RoboBoat is one of several robotic competitions that ONR sponsors through a grant to the Association for Unmanned Vehicle Systems International Foundation. This grant stimulates STEM competitions at all education levels to inspire and teach the next generation of naval architects and marine and weapon system engineers, Cooper said. These student competitions prepare the Department of the Navy’s future workforce to meet tomorrow’s technological challenges.

ONR provides the science and technology necessary to maintain the Navy and Marine Corps’ technological advantage. Through its affiliates, ONR is a leader in science and technology with engagement in 50 states, 30 countries, 1,035 institutions of higher learning and more than 900 industry partners. ONR employs approximately 1,065 people, comprising uniformed, civilian and contract personnel, with additional employees at the Naval Research Lab in Washington, D.C.




All of this week's top headlines to your email every Friday.


 
 

 

ONR features technology for Marines of future

From virtual training to laser weapons, the Office of Naval Research is showcasing a range of technologies at Modern Day Marine exposition Sept. 23-25 that will prepare Marines as they continue to face an increasingly complex security landscape. ONR program officers will be in booth no. 2305 during the event, held at Marine Corps Base...
 
 
University of Alaska-Fairbanks photograph by Chris Larsen

NASA airborne campaigns focus on climate impacts in Arctic

University of Alaska-Fairbanks photograph by Chris Larsen Changes in more than 130 Alaskan glaciers are being surveyed by scientists at the University of Alaska-Fairbanks in a DHC-3 Otter as part of NASA’s multi-year Oper...
 
 
NASA/SSAI photograph by Edward Winstead

ACCESS II confirms jet biofuel burns cleaner

NASA/ORAU photograph by Richard Moore NASA’s DC-8 research aircraft leads one of the ACCESS II sampler aircraft across the early morning California sky.   Flying high above the California desert, NASA researchers rec...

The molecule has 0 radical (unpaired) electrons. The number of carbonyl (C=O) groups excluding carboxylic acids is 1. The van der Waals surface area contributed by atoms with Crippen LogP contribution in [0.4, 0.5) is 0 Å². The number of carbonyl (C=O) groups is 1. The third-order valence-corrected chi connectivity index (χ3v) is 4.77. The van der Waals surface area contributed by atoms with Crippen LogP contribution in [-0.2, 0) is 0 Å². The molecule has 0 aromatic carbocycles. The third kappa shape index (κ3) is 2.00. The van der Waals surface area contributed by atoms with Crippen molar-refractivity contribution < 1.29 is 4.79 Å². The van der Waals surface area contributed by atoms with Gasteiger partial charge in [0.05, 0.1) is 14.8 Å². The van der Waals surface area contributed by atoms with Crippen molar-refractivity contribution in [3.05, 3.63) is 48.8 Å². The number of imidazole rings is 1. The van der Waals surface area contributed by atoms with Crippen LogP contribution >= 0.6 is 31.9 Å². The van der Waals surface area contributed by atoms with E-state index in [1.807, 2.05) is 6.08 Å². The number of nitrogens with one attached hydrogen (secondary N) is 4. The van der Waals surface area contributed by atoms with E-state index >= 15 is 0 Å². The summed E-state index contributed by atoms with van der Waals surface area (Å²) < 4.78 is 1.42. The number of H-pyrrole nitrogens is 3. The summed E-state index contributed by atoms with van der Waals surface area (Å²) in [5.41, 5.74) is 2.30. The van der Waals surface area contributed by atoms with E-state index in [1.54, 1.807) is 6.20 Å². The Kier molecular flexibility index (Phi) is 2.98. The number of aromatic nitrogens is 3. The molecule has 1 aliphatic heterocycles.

Sparks fly as NASA pushes limits of 3-D printing technology

NASA has successfully tested the most complex rocket engine parts ever designed by the agency and printed with additive manufacturing, or 3-D printing, on a test stand at NASA’s Marshall Space Flight Center in Huntsville, Ala. NASA engineers pushed the limits of technology by designing a rocket engine injector – a highly complex part that...
 
 
NASA photograph by David Alexander

NASA MQ-9 remotely piloted aircraft completes visual, radar mission in Hawaii

NASA photograph “Ikhana,” NASA’s MQ-9 remotely piloted research aircraft, carries a maritime radar in a specialized centerline pod during a flight to check out systems prior to the aircraft’s deployment ...
 
 
NASA photograph by Tom Tschida

NASA Armstrong’s space shuttle Mate-Demate Device coming down

NASA photograph by Tom Tschida The space shuttle Mate-Demate Device that stood as an iconic symbol of NASA’s now-concluded Space Shuttle Program at NASA Armstrong Flight Research Center for 38 years is being dismantled af...
 




0 Comments


Be the first to comment!


Leave a Reply

Your email address will not be published. Required fields are marked *

You may use these HTML tags and attributes: <a href="" title=""> <abbr title=""> <acronym title=""> <b> <blockquote cite=""> <cite> <code> <del datetime=""> <em> <i> <q cite=""> <strike> <strong>